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Fujitsu Develops Inter-Cell Interference Coordination Technology for LTE Base Stations
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Fujitsu Laboratories has developed a proprietary inter-cell interference coordination (ICIC) technology that eliminates signal interference at cell-edge areas covered by LTE base stations. The technology autonomously allocates frequency bands in order to reduce radio-wave interference in accordance with user distribution around cell-edge areas of overlapping cells of each adjacent base station. The solution will enable operators to double throughput at mobile-edge areas, making it possible for users to access bandwidth intensive services, such as video content delivery.

Fujitsu Laboratories Ltd. today announced the development of a proprietary inter-cell interference coordination (ICIC) technology that eliminates signal interference at cell-edge areas covered by base stations of the cutting-edge long-term evolution (LTE) mobile phone system. The new technology is able to autonomously allocate frequency bands in order to reduce radio-wave interference in accordance with user distribution around cell-edge areas of overlapping cells of each adjacent base station. By deploying this technology to base stations, it is possible to double throughput at cell-edge areas, which would otherwise experience reduced transmission speeds due to signal interference.

This improvement in throughput will make it possible for users to enjoy services—such as high-quality video content delivery—from any location without interruption.
Details of this technology were presented at the 2011 IEEE 73rd Vehicular Technology Conference (VTC2011 Spring), held in Budapest, Hungary from May 15, 2011.

Background
In recent years, there has been enormous growth in mobile telecommunications traffic in line with the rapid spread of smartphones. LTE, the latest wireless communications standard that enables high-speed data communications of up to 150Mbps, is anticipated to support the ever-increasing demand for mobile broadband services. Even with LTE, however, in overlapping areas (cells) covered by adjacent base stations, inter-cell interference can lead to a significant degradation in user throughput and possible interruptions to video delivery and other mobile services.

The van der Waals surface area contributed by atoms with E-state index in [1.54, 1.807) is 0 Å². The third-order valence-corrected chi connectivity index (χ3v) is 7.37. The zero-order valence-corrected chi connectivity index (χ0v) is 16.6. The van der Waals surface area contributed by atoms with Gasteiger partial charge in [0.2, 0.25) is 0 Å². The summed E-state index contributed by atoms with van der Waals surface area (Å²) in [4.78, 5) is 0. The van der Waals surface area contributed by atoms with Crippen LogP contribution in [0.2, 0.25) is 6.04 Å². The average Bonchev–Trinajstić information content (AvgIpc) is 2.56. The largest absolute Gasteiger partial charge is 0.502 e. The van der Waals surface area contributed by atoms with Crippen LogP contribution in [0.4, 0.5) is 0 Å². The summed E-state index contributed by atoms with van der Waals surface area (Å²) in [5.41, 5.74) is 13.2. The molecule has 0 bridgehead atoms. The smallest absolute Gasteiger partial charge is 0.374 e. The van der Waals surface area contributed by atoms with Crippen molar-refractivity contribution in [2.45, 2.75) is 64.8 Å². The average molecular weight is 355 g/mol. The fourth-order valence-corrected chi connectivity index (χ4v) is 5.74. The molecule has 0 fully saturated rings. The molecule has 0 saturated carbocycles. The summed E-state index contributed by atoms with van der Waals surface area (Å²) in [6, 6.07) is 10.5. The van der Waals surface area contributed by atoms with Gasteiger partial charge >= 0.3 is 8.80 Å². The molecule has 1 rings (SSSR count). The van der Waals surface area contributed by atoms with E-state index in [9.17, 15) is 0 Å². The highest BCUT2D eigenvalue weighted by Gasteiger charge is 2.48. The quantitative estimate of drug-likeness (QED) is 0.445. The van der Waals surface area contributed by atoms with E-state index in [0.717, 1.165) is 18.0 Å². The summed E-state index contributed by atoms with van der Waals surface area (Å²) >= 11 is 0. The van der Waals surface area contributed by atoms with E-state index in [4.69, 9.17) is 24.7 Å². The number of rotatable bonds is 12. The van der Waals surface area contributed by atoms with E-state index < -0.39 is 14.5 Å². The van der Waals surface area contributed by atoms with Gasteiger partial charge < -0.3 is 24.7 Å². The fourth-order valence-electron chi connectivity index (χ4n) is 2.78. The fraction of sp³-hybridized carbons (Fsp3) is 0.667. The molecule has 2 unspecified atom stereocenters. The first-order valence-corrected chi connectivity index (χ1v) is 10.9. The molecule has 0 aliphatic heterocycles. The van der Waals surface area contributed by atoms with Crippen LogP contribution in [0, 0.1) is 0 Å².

In the future, amid increasing volumes of mobile communications traffic, technologies for reducing signal interference at cell-edge areas will be crucial in allowing users to enjoy seamless mobile broadband services from any location.

Technical Issues
As seen in Figure 1(a), signal interference becomes an issue at cell-edge areas when other overlapping base stations utilize the same frequencies. Figure 1(b) shows that by employing the frequency reuse (FR) technique, in which each of the adjacent cells utilize different frequencies, it is possible to reduce inter-cell interference. As a result, however, the frequency bandwidth available to each cell narrows and actually leads to lower throughput.

One way to overcome this issue is the fractional frequency reuse (FFR) method (Figure 1(c)), in which only overlapping parts of the cells undergo frequency reuse. This method allocates frequencies between areas close to a base station (cell-center areas) and areas far away from a base station (cell-edge areas). For cell-center areas, transmission power is lowered and the same frequencies are used in all of the cells. On the other hand, cell-edge bands have higher transmission power and undergo frequency reuse.
However, the ICIC method in Figure 1(c) assumes that all areas are equal. In actuality, however, inter-cell interference can still occur for the following reasons:

  • Signal propagation characteristics of areas differ due to topography and buildings
  • Different areas with base stations that have varying transmission power and antenna heights
  • Distance between base stations is uneven due to space constraints

Newly Developed Technology
To address these issues, Fujitsu Laboratories developed an ICIC method for LTE that controls inter-cell interference by taking into account the impact of cell configuration and user distribution.
As conventional ICIC methods did not adjust for imbalances in the configuration of cells and the distribution of users, but instead allocated frequency bands of cell-edge area according to a geographical distribution of cells, adjacent cells could actually be using the same frequency (left, Figure 2). This newly developed technology, however, allows adjacent base stations to recognize each other's circumstances and change the frequency bands of cell-edge area in order to reduce inter-cell interference on users in the cell-edge areas.

Results
In an evaluation of simulation results achieved using the newly developed ICIC technology for LTE, when the configuration of cells was not uniform and the distribution of users was imbalanced, transmission speeds in the cell-edge areas roughly doubled compared to methods that did not control interference. As a result, even if many users congregate in the cell-edge areas, they can enjoy services, such as transmission of high-quality video content, without interruption.

Future Plans
Fujitsu Laboratories will plan how best to incorporate the newly developed ICIC into LTE base stations with the goal of commercializing the technology in 2-3 years.

About Fujitsu Laboratories
Founded in 1968 as a wholly owned subsidiary of Fujitsu Limited, Fujitsu Laboratories Limited is one of the premier research centers in the world. With a global network of laboratories in Japan, China, the United States and Europe, the organization conducts a wide range of basic and applied research in the areas of Next-generation Services, Computer Servers, Networks, Electronic Devices and Advanced Materials.